Atlas in the John, Flushing

Until they perfect the techniques to clone
You all better remember you’re all alone
Because nothing is true, she said everything is permitted

– Jim Carroll, Catholic Boy, “Nothing Is True” (1980)

When last we saw Vincent Vega he was deeply ensconced in pooping and reading a book on countries flushed from history, An Atlas of Extinct Countries by Gideon Defoe (no relation to Daniel that I know).  Moments later, Vega was flushed from history himself, when he opened the toilet door and found the boxer Butch waiting, Vega’s gun in hand (he’d left it in the kitchen to take said poop). Vega had been waiting in Butch’s kitchen to kill him for double-crossing a Black gangster (who would later be sodomized by the zipped-up, pent-up Gimp, instead of the intended Butch, after having been just run over by Butch with a car and who thn chases Butch to a pawn shop run by two white supremicists with a backroom Gimp), when the urge came to poop; Vega left his gun on the counter. Butch, on the lam, had come back home to retrieve a heirloom watch that had been stowed up P.O.W. poop chambers during the “gook” war and finally handed on to young Butch as a gift from Dad, delivered by a war buddy with an angry narrative about “slopes.” Butch pulled the trigger of the gun and Vega, An Atlas still in hand, went down like a sack of GI-issued powdered eggs. Vega was extinct. Butch grabbed his pop tart and ran.  Later, he made mad love to his goofy French girlfriend who’d left the watch behind and was all mea culpa with tears. There are a lot of assholes in this film.

Gideon Defoe’s book, An Atlas of Extinct Countries: The Remarkable (and Occasionally Ridiculous) Stories of 48 Nations That Fell Off the Map, is very much like the paragraph above, full of crazy historical characters, offbeat places, unusual shituations*, and wildass things that only happen to the human species (as far as we know, there are no torture Gimps among the wildebeests, say) and that the rest of the Animal Kingdom must look on with wonderment applied and not a little terror, and in no hurry to evolve, if that’s what it comes to.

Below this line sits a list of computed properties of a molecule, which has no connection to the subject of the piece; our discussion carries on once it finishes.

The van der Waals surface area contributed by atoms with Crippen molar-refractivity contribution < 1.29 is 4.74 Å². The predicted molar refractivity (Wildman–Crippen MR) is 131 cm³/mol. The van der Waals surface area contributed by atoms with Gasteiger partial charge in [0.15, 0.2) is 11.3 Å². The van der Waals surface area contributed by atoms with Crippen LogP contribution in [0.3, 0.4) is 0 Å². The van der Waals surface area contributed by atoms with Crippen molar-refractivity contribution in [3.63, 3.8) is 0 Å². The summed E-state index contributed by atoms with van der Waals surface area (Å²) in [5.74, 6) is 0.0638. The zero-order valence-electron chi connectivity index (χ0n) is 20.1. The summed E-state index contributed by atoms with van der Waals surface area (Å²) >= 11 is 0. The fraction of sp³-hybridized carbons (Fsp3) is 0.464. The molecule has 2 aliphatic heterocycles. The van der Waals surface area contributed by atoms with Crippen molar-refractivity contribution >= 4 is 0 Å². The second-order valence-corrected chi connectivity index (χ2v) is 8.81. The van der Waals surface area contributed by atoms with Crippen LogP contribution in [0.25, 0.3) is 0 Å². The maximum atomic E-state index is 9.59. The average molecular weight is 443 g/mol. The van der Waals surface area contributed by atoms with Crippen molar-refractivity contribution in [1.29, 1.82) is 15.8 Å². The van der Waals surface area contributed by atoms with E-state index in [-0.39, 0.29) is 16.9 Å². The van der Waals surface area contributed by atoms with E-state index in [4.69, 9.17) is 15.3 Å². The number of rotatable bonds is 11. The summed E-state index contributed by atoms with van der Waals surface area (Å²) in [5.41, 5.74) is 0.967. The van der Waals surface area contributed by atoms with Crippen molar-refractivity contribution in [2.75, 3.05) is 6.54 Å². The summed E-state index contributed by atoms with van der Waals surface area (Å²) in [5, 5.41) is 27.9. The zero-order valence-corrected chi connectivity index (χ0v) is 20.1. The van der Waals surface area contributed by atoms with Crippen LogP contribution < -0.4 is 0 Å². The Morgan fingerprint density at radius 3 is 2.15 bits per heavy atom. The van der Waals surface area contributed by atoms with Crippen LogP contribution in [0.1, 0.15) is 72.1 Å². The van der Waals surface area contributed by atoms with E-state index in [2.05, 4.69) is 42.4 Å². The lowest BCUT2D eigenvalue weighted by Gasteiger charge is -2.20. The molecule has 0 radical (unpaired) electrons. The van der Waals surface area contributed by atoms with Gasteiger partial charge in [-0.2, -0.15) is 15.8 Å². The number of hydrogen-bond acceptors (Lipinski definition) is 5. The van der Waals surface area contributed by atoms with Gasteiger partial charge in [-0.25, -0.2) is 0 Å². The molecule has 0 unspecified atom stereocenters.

Atlas has four sections: Chancers and Crackpots; Mistakes and Micronations; Lies and Lost Kingdoms; and, Puppets & Political Footballs.  Each of the 48 entries is headed by

an information section, often humorous, containing Population data, Capital, Languages, Currency, Cause of death, which real country absorbed them, and the geospatial location (using what3words), in case you wanted to locate the place on a map. There are countries like The Kingdom of Sarawak, The Heavenly Kingdom of Great Peace, The Soviet Republic of Soldiers & Fortress-Builders of Naissaar, Ottawa Civic Hospital Maternity Ward (no, really), The Great Republic of Rough & Ready, and Yugoslavia (proud home of the putt-putt Yugo, a small republic on wheels that disappeared without a trace).  Each section is an easy breezy 300-500 words. There are spunky footnotes that make you laugh aloud. There are short sections on silly flag designs and anthems short and long.

What’s the purpose of the book though? Who gives a thit about failed states in a world falling apart? Defoe writes,

These are the obituaries of the nations that fell off the map. The polite way of writing an obituary is: dwell on the good bits, gloss over the embarrassing stuff…The life stories of the sadly deceased involve a catalogue of chancers, racists, racist chancers, con men, madmen, people trying to get out of paying taxes, mistakes, lies, stupid schemes and a lot of things that you’d file under the umbrella term of ‘general idiocy’.

These bits could qualify as cautionary tales at a time when we have such idiots looking to set up shop on Mars, colonize the moon, and, as Jeff Bezos intends, to build a small nation-state in near space that he rules over. Him. Not you. Back to work.

Some places are familiar, and some un. For instance, in the opening section, Chancers and Crackpots, we get:

The Kingdom of Bavaria

Population: circa 6.5 million (1910)
Capital: Munich
Languages: Bavarian, Upper German
Currency: Bavarian gulden, German goldmark
Cause of death: bad genes and Bismarck
Today: part of Germany